Yomi Adegoke: What really surprised me was how much the idea of being pigeonholed as a Serious Female Author™ held me back initially. I was so terrified of not being taken seriously that my first iteration of the book was so dry. I would have never read the first iteration of The List, but I was writing it! I think I got very bogged down with the idea of writing something literary and highbrow and I felt like it couldn’t be those things if it was enjoyable. It was almost like it has to be impenetrable, and confusing, in order for people to enjoy it. Saying that, I have seen quite a few reviews where people have been very transparent about the fact that The List just felt impenetrable to them because the characters are not just Black, but a [type of] Blackness they don’t recognize because it’s hyper-specific. This whole process, from writing to publication, has made me realize that a lot of Black authors probably don’t want to write stock Black characters that feel inauthentic or that feel like parts of them have been cut off in order to make them fit into mainstream, but they probably are pushed into doing so because publishers anticipate some of the responses I’ve received.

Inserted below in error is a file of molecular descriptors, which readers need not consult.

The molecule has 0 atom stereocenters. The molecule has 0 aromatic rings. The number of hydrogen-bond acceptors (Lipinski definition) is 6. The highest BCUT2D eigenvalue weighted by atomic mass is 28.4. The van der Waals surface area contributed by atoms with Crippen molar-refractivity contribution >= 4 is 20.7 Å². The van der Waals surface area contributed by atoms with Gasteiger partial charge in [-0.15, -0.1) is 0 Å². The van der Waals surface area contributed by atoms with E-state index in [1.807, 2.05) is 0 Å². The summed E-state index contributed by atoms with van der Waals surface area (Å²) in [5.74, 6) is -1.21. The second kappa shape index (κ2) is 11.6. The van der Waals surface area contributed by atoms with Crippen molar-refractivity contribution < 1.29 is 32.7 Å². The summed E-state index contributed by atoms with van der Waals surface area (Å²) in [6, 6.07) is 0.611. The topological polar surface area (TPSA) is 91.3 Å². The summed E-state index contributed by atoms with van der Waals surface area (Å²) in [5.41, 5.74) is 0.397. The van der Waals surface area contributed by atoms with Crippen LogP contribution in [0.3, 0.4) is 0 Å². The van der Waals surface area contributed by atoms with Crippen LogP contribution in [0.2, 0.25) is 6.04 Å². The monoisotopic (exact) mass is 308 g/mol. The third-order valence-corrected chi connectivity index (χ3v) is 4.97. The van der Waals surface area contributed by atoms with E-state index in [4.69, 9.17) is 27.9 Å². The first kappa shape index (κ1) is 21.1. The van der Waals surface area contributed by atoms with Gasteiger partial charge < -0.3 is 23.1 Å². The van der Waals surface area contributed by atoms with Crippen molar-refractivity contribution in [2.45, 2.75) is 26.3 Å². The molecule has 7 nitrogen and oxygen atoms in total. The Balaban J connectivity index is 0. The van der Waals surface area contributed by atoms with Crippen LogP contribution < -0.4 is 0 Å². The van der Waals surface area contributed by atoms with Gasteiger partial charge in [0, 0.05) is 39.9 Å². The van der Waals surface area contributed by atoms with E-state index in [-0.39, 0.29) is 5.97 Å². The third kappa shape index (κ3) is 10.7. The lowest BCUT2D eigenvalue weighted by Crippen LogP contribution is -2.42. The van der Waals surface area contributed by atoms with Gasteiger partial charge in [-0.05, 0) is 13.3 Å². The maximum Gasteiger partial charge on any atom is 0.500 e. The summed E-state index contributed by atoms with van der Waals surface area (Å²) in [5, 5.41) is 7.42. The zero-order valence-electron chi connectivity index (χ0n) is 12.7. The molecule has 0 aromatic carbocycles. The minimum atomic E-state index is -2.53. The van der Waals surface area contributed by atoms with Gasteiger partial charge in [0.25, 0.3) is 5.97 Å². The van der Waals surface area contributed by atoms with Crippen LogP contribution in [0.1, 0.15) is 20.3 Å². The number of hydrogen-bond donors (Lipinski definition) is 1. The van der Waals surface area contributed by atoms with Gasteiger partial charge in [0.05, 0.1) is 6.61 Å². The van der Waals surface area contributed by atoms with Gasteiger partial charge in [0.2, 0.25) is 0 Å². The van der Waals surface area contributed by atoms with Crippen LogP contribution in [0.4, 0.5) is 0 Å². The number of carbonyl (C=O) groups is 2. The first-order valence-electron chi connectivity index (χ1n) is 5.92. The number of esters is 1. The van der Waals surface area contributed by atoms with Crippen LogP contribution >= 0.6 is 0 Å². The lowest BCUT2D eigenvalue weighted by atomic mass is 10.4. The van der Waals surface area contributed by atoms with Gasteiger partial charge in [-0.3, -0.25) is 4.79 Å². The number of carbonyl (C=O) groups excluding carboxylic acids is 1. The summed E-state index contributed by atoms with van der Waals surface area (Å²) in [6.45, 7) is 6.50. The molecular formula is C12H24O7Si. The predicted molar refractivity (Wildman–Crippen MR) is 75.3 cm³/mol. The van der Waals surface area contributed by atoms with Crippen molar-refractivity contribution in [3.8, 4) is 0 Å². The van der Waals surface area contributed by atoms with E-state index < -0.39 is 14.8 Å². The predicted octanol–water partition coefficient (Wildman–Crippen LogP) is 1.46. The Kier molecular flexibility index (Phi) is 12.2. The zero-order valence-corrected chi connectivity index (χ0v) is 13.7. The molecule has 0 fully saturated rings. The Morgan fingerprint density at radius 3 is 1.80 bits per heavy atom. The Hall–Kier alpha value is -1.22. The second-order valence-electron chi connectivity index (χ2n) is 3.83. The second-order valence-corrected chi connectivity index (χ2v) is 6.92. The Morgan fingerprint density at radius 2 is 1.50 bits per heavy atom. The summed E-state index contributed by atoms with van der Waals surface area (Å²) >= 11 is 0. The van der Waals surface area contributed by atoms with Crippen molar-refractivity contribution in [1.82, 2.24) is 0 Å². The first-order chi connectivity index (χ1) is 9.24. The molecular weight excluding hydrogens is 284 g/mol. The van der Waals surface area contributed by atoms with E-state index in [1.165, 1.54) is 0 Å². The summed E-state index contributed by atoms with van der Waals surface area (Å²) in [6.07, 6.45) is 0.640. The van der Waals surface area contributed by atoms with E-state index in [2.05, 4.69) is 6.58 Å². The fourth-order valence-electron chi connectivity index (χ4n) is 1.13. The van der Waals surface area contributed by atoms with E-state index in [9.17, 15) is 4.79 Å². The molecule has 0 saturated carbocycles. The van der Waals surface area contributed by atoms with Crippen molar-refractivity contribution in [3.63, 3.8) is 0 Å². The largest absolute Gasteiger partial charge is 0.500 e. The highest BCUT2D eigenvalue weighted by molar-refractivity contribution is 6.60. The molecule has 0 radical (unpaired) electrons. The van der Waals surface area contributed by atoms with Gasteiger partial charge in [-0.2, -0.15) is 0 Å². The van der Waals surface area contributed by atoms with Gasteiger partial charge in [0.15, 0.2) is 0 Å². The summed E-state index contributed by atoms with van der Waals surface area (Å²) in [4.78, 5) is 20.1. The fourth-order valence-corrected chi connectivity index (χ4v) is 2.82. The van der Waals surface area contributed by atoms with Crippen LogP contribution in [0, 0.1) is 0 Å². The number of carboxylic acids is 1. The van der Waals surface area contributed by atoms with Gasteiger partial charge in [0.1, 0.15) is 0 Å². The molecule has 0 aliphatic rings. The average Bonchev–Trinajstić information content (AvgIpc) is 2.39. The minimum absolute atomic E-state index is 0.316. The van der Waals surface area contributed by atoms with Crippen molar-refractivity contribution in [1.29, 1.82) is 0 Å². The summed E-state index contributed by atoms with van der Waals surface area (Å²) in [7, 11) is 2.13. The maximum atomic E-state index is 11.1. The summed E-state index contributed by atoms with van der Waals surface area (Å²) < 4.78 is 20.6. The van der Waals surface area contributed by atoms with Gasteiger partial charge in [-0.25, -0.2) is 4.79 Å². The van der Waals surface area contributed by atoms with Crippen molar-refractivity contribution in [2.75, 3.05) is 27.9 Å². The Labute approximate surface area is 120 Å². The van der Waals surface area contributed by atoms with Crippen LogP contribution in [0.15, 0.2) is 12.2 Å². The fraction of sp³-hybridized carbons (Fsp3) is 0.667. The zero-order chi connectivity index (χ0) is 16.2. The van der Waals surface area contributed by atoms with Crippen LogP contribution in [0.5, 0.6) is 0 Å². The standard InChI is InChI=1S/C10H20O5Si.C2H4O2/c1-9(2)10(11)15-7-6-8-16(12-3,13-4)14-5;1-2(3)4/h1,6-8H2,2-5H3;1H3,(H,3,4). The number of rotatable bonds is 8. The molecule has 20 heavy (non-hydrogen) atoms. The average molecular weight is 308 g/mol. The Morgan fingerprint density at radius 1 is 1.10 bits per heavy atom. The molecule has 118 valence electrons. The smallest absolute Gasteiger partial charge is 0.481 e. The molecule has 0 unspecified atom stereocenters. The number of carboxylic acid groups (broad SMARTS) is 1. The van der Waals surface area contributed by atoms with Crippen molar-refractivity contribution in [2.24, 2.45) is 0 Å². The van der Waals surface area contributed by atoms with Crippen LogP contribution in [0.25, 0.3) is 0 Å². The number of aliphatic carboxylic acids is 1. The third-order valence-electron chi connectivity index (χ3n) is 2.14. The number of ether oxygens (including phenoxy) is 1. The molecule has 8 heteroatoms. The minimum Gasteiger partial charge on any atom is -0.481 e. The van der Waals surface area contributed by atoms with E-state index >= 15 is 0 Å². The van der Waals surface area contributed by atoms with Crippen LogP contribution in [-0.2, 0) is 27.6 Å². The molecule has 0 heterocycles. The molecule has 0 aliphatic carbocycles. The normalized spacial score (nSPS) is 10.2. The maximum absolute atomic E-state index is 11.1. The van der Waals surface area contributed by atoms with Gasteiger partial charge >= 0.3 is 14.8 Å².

TO: If not as a Serious Female Author, how do you see yourself and, by extension, your work?